In the introduction to the Encyclopedia of the African Diaspora (ABC-CLIO, 2008), we identify the African Diaspora as created by the dispersal of African people from the continent of Africa by (a) voluntary; (b) forced; (c) economic; and (d) induced means.   ‘Diaspora’ literally means dispersal and therefore has come to mean the dispersal of a people from their homeland. Thus, it is common now to hear descriptions of different diaspora.  What is critical in understanding African diaspora, though, is that it is one of the oldest constituted diaspora and carried in its movement the relationships of home and exile but also re-creation in a new place.  The African Union therefore refers to the African Diaspora as follows:

The African Diaspora consists of peoples of African origin living outside the continent, irrespective of their citizenship and nationality, and who are willing to contribute to the development of the continent and the building of the African Union.

The directions of this dispersal have been studied by some of the leading scholars and divided in various ways in terms of historical time period.  One convenient approach is to identify three large phases.  The pre-Atlantic phase: to the Indian Ocean from the 5th century but also in the area now defined as the Mediterranean via the trans-Saharan passage and the opening up of the circum-Indian Ocean geography.  This is now referred to as TADIA - The African Diaspora in the Indian Ocean.

Pre-Columbian exploratory journeys to the Americas during the 13th and 14th centuries and the larger trans-Atlantic enslavement via the Middle Passage to the Americas from the 15th century onwards moved between eleven and nineteen million people to create the “New World.”  This is the second phase.

Finally, more recent 20th and 21st century migrations have created a third movement of people from a variety of locations to the larger metropolitan areas in the United States, Canada and Europe often for economic reasons.


The result of all these processes of free and forced migration was the appearance of Africans in the Americas, in Europe and in Asia and the simultaneous re-creation of socio-cultural practices in these various locations, making them essentially a global people. A series of identifiable communities and countries now constitute the African Diaspora, and some even see developments like the appearance of Rastafari in Africa or African-Americans living in Ghana as another diasporic movement to the continent itself.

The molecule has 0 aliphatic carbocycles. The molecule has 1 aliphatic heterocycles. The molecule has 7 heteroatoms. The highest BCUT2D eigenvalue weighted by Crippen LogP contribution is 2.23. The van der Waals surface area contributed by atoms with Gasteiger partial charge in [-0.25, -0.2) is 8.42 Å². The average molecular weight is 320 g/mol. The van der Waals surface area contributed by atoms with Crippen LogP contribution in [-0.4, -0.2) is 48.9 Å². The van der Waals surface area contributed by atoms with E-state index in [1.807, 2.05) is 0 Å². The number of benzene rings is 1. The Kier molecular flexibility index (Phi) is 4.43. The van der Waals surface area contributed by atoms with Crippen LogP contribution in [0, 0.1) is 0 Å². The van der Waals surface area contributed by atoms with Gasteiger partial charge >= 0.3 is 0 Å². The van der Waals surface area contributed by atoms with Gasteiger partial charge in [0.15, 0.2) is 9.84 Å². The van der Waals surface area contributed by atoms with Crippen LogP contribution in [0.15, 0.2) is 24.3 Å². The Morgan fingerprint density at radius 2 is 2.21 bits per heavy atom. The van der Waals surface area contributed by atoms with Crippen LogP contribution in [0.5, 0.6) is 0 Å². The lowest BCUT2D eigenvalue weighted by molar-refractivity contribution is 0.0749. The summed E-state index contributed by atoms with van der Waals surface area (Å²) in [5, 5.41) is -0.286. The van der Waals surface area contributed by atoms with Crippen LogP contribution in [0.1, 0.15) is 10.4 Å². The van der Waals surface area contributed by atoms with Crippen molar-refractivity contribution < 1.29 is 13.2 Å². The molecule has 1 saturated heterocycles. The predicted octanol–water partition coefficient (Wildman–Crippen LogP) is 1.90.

This relocation of African peoples to different geographical locations often meant subordination or dispossession, though in the Indian Ocean Diaspora, some Africans like Malik Amber became members of the ruling classes; the masses of Afro-Indians still live very submerged lives.   Other groups of diasporic Africans lived experiences of racism and colonialism which left them consistently debased in their new locations until various anti-colonial and civil rights movements challenged and changed the conditions of these African diaspora peoples.  The United States is perhaps the best example of this in which Civil Rights and Black Power movements created the conditions for the election of the first Black president in 2008.

Moving beyond mere dispersal though, African peoples in the diaspora, have created cultures based on the socio-cultural and political realities that they faced in the various new geographical locations.  Festivals like carnivals have been Africanized as have musical forms, dance patterns, hairstyles, clothing, and culinary expressions are also recognizable.  People of the African diaspora also speak a variety of languages which come from their various forms of colonialism (English, French, Spanish, Portuguese, Dutch, Arab and Asian), but also a range of combinations which are referred to as ‘nation language” or creoles or patois by scholars and even Black English in the United States.


All of this makes the study and understanding of the African Diaspora one of the most exciting developments in recent times. Organizations and conferences have devoted time to studying this as a new field of inquiry. The revelation of the existence of different communities of African descended peoples across the Americas for example has been a rich addition to our knowledge base as is understanding the nature of the African communities in India. Beyond the popularly-known communities of African peoples in locations like Brixton, London or Brooklyn, New York, or Salvador-Bahia, Brazil, one can also add Karnataka in India and even Rastafari communities in Shashamane (Oromo) Ethiopia.

Carole Boyce Davies
Professor of Africana Studies, Cornell University
General Editor, Encyclopedia of the African Diaspora